When batteries go bang!

First commercialised in 1990, lithium-ion batteries have transformed modern life through their ubiquitous application in power-hungry consumer electronics. Recently, the safety of these batteries has been called into question, with high profile failures in phones and aircraft. Explore what can go wrong with Paul Shearing and hear the latest breakthroughs in battery technology.

Mining rare earth elements from the air

Many modern technologies such as mobile phones and wind turbines rely on rare earth elements to function. Currently, these mostly come from one mine in China and the security of their supply is uncertain. Here, Teal Riley ponders: Could the future of rare earth element mining rely on tracking down new deposits of them from … Continued

The Mathematikado

The Mathematikado, produced and performed by female students in 1886, parodied Gilbert and Sullivan’s The Mikado to argue that women could master college-level maths. Find out how female students of math and science responded to social critique of their participation in traditionally male fields of study. Speakers: Dr Andrew Fiss and Dr Laura Kasson-Fiss (Michigan … Continued

Art and science collaboration: an ecology of practices

Together, art and science allow us to sense and create meaning from our surroundings. Director the Arts Catalyst, Nicola Triscott explores the idea of both as components of an “ecology of practices” which encourage investigation of critical world issues beyond the gallery and laboratory. How can this approach improve our interpretation of reality?

The ethics of human gene editing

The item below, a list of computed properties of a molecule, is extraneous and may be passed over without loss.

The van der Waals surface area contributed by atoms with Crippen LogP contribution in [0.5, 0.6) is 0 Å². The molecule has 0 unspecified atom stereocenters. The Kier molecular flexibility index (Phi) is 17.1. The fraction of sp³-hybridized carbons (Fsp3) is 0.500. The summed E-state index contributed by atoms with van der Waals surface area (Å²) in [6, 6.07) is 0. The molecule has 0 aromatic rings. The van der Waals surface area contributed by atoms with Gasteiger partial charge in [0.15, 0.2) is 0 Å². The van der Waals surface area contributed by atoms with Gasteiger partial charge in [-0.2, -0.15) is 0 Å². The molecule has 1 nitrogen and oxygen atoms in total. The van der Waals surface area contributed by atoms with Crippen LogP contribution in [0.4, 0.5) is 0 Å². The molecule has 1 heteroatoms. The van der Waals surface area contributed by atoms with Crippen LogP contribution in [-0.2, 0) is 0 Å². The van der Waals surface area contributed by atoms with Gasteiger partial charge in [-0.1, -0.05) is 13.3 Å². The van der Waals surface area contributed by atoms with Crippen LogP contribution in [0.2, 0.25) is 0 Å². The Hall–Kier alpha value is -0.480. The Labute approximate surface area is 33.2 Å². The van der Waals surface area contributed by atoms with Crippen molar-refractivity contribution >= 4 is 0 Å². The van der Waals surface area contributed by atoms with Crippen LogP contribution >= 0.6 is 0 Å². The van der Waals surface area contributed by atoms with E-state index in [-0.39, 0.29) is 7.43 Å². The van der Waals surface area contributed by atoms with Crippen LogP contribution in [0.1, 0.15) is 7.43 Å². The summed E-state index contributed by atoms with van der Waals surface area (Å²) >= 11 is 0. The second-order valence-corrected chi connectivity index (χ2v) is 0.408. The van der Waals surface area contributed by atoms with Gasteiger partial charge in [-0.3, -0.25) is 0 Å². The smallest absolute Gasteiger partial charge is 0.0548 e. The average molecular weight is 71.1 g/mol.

Emerging gene editing technologies such as CRISPR/cas9 offer the prospect of eradicating genetic disease and, possibly, extending human capacities. Jackie Leach Scully will explore how societies now face difficult choices about the kinds of people we want to have, the lives we want to lead – and who makes those decisions.

Why do we like the foods we like? 

The behaviour of eating is fundamental to health as it determines the amount of energy and types of nutrients that are brought into the body. In this session chaired by Martin Yeomans, Jeff Brunstrom and Lucy Chambers explore how our eating behaviours are learnt from life experiences that start as early as in the womb … Continued

So you think you know what works in the classroom? 

Can an online resource where schools get access to evidence about effectiveness and intervention cost inform better decisions-making in teaching environments? Kevan Collins answers questions about the pioneering work done in England on what works best in the classroom.

LGBTQ legislation: a measure of progress?

Introducing legislation to address LGBTQ inequalities is often seen as a measure of a progress, but it is only one step we can take to improve the quality of LGBTQ people’s everyday lives. Kath Browne discusses her research bringing academics and activists together to examine what makes life liveable for LGBTQ people in India and … Continued